This Management's Discussion and Analysis, or MD&A, is provided in addition to the accompanying consolidated financial statements and footnotes to assist the reader in understanding our results of operations, financial condition and cash flows. We have organized the MD&A as follows:

    Overview: This section provides a summary of our performance during the years ended December 31, 2012, 2011 and 2010, as well as our business and strategic initiatives that could cause our actual results to differ materially from the results that we expect.

    Results of Operations: This section provides a review of our results of operations for the years ended December 31, 2012, 2011 and 2010.

    Liquidity and Capital Resources: This section provides a summary of our financial condition, including our sources and uses of cash, capital resources, commitments and liquidity.

    Commitments and Contingencies: This section provides a summary of our material legal proceedings and commitments and contingencies, as well as our commitment to make potential future payments to third parties as part of our various business agreements.

    Critical Accounting Policies and Estimates: This section describes our critical accounting policies and the significant judgments and estimates that we have made in preparing our consolidated financial statements.

    Recent Accounting Pronouncements: This section provides a summary of recently issued accounting pronouncements.

Overview

        Cubist's strategic intent is to become the leading global biopharmaceutical company focused on discovering, developing and commercializing therapies for acutely ill patients—those in treatment for serious but acute illnesses for days or weeks in hospitals or outpatient acute care settings.

Revenue Growth

        We derive most of our revenues from our I.V. antibiotic, CUBICIN, which we currently commercialize on our own in the U.S. Our worldwide net product revenues represent net U.S. product revenues of CUBICIN and, beginning in December 2011, ENTEREG, as well as international product revenues, which relate to the payments we receive from international distributors in connection with their commercialization of CUBICIN. The cash flow generated from sales of CUBICIN for the treatment of patients with certain serious infections caused by Gram-positive bacteria, including MRSA, funds important investments to drive our future growth. Our total revenue growth for the year ended December 31, 2012, as compared to the year ended December 31, 2011, includes contributions from:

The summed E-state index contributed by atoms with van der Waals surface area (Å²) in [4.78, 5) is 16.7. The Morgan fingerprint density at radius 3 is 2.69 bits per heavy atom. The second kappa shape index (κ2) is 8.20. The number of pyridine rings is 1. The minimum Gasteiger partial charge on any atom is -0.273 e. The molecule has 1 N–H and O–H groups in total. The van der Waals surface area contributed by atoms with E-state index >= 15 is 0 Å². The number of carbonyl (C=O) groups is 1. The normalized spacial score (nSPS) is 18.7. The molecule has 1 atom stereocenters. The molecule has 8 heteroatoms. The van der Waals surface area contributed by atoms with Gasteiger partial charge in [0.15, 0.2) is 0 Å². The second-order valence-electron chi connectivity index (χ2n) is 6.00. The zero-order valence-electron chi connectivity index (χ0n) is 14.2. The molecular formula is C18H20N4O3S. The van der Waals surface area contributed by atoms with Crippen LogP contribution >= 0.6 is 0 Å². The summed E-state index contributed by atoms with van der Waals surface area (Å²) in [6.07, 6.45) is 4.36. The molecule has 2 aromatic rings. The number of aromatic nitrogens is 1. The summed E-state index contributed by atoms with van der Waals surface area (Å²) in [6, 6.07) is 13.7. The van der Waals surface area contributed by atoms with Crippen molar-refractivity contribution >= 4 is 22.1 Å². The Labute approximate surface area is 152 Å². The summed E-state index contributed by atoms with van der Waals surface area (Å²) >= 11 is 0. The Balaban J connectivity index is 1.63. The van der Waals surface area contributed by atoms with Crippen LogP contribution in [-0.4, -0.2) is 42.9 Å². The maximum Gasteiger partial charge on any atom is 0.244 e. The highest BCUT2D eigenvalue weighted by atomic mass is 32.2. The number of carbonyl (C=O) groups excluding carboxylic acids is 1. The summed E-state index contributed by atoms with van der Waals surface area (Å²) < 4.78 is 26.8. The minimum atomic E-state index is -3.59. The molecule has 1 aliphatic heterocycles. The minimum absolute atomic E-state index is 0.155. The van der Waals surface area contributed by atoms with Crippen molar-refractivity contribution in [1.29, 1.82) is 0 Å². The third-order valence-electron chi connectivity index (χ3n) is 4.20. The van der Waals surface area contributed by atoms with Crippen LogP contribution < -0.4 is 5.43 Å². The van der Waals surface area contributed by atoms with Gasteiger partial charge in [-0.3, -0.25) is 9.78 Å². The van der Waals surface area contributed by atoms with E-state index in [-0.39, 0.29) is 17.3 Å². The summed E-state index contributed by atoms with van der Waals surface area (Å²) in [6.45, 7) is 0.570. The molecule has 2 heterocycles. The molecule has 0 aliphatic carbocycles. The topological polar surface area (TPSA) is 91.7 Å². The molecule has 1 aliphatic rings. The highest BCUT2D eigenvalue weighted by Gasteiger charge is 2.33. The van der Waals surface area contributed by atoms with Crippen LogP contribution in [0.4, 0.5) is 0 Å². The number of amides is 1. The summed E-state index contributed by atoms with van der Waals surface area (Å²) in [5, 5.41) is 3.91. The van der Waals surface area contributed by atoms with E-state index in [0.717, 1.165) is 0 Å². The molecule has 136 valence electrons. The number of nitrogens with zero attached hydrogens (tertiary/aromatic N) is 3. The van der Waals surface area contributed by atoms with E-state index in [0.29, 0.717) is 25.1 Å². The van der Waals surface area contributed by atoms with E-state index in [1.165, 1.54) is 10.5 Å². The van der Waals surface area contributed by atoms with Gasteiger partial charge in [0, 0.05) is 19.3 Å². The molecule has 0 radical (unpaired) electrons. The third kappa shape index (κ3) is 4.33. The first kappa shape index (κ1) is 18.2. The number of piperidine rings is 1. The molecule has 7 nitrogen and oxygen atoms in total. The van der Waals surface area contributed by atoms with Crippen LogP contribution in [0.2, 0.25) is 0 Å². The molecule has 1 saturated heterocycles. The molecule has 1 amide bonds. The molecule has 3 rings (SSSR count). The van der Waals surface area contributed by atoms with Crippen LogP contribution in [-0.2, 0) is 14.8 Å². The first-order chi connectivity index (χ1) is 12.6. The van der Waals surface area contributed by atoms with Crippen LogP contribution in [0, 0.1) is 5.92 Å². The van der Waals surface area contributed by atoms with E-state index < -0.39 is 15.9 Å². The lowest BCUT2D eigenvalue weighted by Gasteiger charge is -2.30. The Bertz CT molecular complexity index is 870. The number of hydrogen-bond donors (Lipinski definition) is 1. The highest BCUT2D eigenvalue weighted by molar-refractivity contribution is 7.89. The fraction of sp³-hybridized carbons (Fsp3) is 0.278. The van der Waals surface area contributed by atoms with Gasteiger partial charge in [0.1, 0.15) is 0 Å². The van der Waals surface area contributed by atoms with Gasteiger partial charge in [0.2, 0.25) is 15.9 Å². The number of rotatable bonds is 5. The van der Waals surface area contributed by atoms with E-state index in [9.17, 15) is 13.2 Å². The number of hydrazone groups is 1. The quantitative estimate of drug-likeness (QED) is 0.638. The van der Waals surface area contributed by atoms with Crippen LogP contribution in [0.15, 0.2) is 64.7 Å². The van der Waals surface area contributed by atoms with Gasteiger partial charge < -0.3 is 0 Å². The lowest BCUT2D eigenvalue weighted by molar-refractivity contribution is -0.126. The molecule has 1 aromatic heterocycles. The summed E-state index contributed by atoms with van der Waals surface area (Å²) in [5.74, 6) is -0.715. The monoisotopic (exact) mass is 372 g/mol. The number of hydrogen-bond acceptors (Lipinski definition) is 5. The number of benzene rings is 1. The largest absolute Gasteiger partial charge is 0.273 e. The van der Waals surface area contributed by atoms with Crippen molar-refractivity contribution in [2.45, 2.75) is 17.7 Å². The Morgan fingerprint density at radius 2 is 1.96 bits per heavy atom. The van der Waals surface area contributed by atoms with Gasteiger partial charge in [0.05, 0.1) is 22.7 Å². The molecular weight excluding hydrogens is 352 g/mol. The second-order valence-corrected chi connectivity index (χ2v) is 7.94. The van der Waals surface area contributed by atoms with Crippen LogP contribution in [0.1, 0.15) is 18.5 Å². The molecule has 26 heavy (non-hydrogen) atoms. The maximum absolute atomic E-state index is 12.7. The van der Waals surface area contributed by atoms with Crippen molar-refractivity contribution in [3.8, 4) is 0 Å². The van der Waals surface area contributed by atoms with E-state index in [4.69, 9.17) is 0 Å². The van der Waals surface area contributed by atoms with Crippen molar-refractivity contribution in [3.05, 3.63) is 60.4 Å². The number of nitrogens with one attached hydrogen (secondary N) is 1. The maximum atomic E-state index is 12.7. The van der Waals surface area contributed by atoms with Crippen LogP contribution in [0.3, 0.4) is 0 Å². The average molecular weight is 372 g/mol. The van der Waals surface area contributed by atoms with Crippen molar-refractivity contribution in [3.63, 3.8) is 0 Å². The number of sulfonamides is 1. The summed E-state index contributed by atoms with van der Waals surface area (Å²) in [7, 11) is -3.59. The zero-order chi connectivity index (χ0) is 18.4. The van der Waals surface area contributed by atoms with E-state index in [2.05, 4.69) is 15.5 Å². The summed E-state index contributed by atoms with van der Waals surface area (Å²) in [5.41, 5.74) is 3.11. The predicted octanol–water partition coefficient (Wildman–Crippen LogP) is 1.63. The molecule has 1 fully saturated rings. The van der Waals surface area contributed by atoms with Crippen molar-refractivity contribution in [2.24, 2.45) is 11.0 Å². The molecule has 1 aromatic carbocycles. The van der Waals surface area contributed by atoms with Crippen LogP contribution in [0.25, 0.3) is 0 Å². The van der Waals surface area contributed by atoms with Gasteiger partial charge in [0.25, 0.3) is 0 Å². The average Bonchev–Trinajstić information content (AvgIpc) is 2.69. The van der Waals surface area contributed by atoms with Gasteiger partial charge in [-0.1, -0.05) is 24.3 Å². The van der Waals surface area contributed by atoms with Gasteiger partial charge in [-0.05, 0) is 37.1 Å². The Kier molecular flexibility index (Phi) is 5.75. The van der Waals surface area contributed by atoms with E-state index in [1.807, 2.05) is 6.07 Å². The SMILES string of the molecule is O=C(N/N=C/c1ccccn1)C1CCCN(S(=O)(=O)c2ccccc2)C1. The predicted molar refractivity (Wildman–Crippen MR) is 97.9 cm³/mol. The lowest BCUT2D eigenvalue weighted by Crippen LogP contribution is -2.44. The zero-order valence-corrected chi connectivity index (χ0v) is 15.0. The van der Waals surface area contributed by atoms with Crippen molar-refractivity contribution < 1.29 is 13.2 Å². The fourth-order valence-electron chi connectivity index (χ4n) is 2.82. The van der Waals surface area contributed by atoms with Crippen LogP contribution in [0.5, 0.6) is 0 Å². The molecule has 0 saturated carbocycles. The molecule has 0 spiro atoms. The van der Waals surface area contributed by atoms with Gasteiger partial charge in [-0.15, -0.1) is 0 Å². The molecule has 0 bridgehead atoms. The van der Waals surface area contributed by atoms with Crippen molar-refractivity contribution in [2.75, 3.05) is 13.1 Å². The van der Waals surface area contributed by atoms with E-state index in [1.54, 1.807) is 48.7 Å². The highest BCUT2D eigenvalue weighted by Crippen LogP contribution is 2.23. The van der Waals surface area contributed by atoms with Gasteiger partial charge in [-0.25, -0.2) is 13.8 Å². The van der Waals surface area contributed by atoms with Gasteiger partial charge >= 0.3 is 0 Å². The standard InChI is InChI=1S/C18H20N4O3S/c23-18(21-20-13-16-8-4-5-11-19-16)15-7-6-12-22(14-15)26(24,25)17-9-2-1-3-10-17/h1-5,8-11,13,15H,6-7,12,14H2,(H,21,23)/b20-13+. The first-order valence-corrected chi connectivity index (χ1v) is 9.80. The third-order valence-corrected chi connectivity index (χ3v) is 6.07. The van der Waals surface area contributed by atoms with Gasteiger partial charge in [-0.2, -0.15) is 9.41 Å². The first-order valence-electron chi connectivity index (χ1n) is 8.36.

CUBICIN net U.S. product revenues, which increased 16% to $809.2 million primarily due to an increase of approximately 5% in vial shipments and CUBICIN price increases;

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    International product revenues from sales of CUBICIN by our ex-U.S. marketing partners, which increased 38% to $50.5 million;

    ENTEREG net U.S. product revenues, which were $40.2 million. We re-launched ENTEREG, the first and only FDA-approved therapy to accelerate the time for GI recovery following bowel resection surgery, in January 2012, following our acquisition of Adolor in December of 2011; and

    Service revenues of $23.2 million under our co-promotional agreement with Optimer for the launch of its acute care therapeutic, DIFICID. In 2012, service revenues included a payment of $5.0 million for the achievement of an annual sales target under the terms of the co-promotion agreement and a $3.5 million payment representing a portion of Optimer's gross profits on net sales of DIFICID in the U.S. that exceeded the annual sales target for the first sales year. Our two-year agreement with Optimer will expire in July 2013.

Late-Stage Clinical Pipeline

        During 2012, we advanced our clinical pipeline as we sought to leverage the acute care-focused business model we have created. As of December 31, 2012, we were enrolling patients in Phase 3 clinical trials for three product candidates. Two of these late-stage product candidates, assuming successful clinical trial results and approvals, would be used to treat hospitalized patients with serious infections:

    Ceftolozane/tazobactam—an I.V. antibiotic in development as a potential treatment for certain infections caused by Gram-negative bacteria including Pseudomonas aeruginosa. We are currently conducting ongoing, global Phase 3 clinical trials in cUTI and cIAI, which began in 2011. Pseudomonas aeruginosa has been cited as a pathogen of concern by the U.S. Congress as well as the IDSA due to the levels of multi-drug-resistance which exist in many hospitals. The FDA recently designated ceftolozane/tazobactam as a Qualified Infectious Disease Product, or QIDP. As a result of this qualification, ceftolozane/tazobactam is eligible for certain incentives, including an accelerated review period upon filing of an NDA, and if ceftolozane/tazobactam is ultimately approved by the FDA, a five-year extension of Hatch-Waxman exclusivity.